Naguit said, “I think it’s very important na magkaroon tayo ng sense-making sa mga nangyayari sa atin na negative things. Sabi nga ni Viktor Frankl, ‘Suffering ceases to be suffering once we find meaning in it.’ Important na i-channel natin ’yung energies natin to something also very productive. Pero syempre kailangan din natin kilalanin na hindi naman pwede na all the time ay 100-percent productive ka . . . You also have to cut yourself some slack. ’Yun ’yung minsan mahirap—how do you lower ’yung expectations sa sarili mo? ’Yun ’yung mga naririnig ko sa mga bata ngayon.”
Talk turned to the toxicity of social media and keeping updated about what’s happening in the country.
Habijan said, “Some people have stopped reading the news. I disagree with that because you still have to be in the know. Although guilty din ako . . . because [with] the government’s response to COVID-19, huminto na talaga ako, nawalan na talaga ako ng pag-asa pagdating sa pagreresponde sa sitwasyong ito.”Magalona said, “Nakaka-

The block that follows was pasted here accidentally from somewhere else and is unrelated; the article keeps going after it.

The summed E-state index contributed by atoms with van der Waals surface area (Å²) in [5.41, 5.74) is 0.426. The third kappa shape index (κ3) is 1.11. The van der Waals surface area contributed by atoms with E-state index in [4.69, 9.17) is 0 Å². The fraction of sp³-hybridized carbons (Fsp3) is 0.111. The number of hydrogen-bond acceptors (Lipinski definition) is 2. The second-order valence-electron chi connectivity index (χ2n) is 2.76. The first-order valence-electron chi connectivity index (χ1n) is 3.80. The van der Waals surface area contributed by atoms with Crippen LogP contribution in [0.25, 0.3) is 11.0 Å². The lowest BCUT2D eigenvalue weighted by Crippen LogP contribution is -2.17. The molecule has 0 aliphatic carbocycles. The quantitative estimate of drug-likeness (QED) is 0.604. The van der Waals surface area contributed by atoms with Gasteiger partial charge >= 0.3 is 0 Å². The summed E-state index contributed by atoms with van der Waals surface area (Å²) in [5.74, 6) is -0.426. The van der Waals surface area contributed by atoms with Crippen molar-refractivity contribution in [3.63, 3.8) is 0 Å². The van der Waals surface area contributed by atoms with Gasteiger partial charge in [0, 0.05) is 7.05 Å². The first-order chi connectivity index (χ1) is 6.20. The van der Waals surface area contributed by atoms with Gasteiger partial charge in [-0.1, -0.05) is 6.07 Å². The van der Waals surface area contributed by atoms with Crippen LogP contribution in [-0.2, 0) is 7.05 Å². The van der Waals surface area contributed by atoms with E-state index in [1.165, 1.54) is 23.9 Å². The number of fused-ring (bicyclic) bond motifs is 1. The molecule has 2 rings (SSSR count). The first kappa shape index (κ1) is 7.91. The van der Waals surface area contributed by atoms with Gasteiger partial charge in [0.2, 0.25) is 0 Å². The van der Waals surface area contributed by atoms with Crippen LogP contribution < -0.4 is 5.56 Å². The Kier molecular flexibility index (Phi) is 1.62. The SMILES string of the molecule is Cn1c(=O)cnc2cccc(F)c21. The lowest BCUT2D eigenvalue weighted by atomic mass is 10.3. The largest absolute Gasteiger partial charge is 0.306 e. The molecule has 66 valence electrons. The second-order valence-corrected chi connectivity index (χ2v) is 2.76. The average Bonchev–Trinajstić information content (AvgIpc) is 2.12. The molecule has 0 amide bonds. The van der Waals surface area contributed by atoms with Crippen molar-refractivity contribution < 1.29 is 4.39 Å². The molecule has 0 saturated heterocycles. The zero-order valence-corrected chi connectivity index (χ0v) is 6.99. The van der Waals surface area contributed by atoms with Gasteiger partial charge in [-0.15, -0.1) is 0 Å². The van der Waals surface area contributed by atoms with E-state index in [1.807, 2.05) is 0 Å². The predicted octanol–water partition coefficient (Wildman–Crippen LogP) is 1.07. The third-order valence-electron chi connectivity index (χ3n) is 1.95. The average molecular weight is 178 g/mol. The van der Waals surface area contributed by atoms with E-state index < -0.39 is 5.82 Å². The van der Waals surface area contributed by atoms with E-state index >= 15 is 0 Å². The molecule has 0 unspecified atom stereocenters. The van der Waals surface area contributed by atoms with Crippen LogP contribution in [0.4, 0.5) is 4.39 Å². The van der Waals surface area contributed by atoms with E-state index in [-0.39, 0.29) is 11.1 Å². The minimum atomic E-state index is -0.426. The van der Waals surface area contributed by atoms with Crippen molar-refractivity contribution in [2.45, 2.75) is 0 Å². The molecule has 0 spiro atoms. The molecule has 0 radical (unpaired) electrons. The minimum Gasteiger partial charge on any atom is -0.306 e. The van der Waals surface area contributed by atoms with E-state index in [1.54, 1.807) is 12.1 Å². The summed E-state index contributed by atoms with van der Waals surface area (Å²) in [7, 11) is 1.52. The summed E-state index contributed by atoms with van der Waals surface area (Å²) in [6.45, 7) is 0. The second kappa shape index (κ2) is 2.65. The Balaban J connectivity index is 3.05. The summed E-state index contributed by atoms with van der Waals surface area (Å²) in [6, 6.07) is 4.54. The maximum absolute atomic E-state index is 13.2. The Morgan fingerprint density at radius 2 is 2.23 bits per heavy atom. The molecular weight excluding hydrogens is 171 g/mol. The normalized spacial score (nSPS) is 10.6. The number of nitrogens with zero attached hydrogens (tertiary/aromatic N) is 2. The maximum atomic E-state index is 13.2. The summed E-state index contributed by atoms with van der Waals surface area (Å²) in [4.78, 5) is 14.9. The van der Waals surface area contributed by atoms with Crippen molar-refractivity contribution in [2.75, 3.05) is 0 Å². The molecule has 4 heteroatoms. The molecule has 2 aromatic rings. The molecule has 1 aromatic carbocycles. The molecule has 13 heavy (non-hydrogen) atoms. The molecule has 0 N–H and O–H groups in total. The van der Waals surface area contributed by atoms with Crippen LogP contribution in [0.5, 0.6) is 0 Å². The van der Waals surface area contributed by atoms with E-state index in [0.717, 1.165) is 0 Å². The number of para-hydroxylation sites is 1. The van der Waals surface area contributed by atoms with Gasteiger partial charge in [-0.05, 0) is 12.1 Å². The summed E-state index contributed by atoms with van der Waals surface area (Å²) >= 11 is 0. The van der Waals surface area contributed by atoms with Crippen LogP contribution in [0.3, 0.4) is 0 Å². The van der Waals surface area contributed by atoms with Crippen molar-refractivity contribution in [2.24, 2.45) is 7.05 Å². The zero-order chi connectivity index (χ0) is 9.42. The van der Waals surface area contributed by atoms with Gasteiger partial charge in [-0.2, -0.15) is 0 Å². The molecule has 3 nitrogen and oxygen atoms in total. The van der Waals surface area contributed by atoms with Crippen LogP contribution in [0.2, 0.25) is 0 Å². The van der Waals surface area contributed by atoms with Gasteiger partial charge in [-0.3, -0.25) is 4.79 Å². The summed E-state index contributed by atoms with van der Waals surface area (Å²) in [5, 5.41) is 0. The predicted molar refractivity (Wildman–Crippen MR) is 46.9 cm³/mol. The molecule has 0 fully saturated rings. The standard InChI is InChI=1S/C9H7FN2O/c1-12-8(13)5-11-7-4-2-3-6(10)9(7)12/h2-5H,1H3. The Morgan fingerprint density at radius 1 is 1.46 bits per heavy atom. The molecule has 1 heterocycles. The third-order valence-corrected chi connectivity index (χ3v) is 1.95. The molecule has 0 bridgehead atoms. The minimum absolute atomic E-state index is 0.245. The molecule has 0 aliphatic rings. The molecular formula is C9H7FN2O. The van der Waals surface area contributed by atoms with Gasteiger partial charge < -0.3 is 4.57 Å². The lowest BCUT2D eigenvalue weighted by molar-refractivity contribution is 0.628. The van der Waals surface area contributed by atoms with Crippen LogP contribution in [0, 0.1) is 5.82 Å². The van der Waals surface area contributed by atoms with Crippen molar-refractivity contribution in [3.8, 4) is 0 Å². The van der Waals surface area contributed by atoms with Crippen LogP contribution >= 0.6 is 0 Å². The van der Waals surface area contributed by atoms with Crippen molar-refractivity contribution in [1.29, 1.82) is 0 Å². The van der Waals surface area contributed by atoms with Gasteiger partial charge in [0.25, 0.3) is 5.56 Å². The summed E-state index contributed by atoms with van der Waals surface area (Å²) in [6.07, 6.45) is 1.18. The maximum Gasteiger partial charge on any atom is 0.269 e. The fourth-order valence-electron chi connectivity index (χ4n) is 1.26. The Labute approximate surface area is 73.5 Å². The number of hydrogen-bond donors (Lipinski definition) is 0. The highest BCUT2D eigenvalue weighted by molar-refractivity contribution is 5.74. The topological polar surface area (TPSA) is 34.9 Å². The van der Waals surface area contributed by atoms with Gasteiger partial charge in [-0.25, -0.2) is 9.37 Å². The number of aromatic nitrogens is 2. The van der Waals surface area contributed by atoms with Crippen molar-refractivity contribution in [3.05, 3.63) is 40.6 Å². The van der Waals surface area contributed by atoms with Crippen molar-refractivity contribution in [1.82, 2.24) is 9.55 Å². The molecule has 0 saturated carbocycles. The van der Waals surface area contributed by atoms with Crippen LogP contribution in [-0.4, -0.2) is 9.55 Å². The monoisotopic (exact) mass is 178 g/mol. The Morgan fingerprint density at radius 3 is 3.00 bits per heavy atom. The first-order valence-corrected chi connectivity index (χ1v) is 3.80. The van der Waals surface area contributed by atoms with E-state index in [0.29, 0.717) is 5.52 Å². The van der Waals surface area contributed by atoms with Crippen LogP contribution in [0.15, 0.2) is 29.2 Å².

depress talaga ’yung mga nangyayari . . . Being a mother of two boys, I have to be happy around them but on the other hand, I don’t want to give up on the country. Kaya natin ’to.”
Handling social media
Diokno asked Naguit how to handle bashers or people making threats online.
Naguit said, “You need to take a step back kung overwhelming na siya.” And change your notification settings, he said. “We have control over these things. Sometimes we just need to be mindful of how we use social media.”